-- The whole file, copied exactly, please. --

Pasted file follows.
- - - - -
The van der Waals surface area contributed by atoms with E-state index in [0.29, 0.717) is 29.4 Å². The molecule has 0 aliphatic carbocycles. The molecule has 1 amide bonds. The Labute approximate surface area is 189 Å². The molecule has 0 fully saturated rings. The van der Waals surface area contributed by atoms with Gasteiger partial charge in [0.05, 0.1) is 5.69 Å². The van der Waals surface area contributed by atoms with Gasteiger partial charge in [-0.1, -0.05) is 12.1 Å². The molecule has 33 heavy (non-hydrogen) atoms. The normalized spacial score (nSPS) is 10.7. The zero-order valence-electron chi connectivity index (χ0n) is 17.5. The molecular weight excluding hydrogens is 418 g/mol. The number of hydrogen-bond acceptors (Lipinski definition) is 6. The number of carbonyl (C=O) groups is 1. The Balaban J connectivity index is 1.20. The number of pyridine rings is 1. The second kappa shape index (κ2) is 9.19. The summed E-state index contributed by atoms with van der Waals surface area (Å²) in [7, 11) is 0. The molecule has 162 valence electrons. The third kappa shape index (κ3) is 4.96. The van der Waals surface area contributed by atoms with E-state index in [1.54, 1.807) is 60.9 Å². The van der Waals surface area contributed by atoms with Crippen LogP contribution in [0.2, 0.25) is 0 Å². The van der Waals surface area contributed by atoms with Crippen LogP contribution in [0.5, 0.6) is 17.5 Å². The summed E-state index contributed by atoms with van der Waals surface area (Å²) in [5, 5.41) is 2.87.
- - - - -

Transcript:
The van der Waals surface area contributed by atoms with E-state index in [0.29, 0.717) is 29.4 Å². The molecule has 0 aliphatic carbocycles. The molecule has 1 amide bonds. The Labute approximate surface area is 189 Å². The molecule has 0 fully saturated rings. The van der Waals surface area contributed by atoms with Gasteiger partial charge in [0.05, 0.1) is 5.69 Å². The van der Waals surface area contributed by atoms with Gasteiger partial charge in [-0.1, -0.05) is 12.1 Å². The molecule has 33 heavy (non-hydrogen) atoms. The normalized spacial score (nSPS) is 10.7. The zero-order valence-electron chi connectivity index (χ0n) is 17.5. The molecular weight excluding hydrogens is 418 g/mol. The number of hydrogen-bond acceptors (Lipinski definition) is 6. The number of carbonyl (C=O) groups is 1. The Balaban J connectivity index is 1.20. The number of pyridine rings is 1. The second kappa shape index (κ2) is 9.19. The summed E-state index contributed by atoms with van der Waals surface area (Å²) in [7, 11) is 0. The molecule has 162 valence electrons. The third kappa shape index (κ3) is 4.96. The van der Waals surface area contributed by atoms with E-state index in [1.54, 1.807) is 60.9 Å². The van der Waals surface area contributed by atoms with Crippen LogP contribution in [0.2, 0.25) is 0 Å². The van der Waals surface area contributed by atoms with Crippen LogP contribution in [0.5, 0.6) is 17.5 Å². The summed E-state index contributed by atoms with van der Waals surface area (Å²) in [5, 5.41) is 2.87.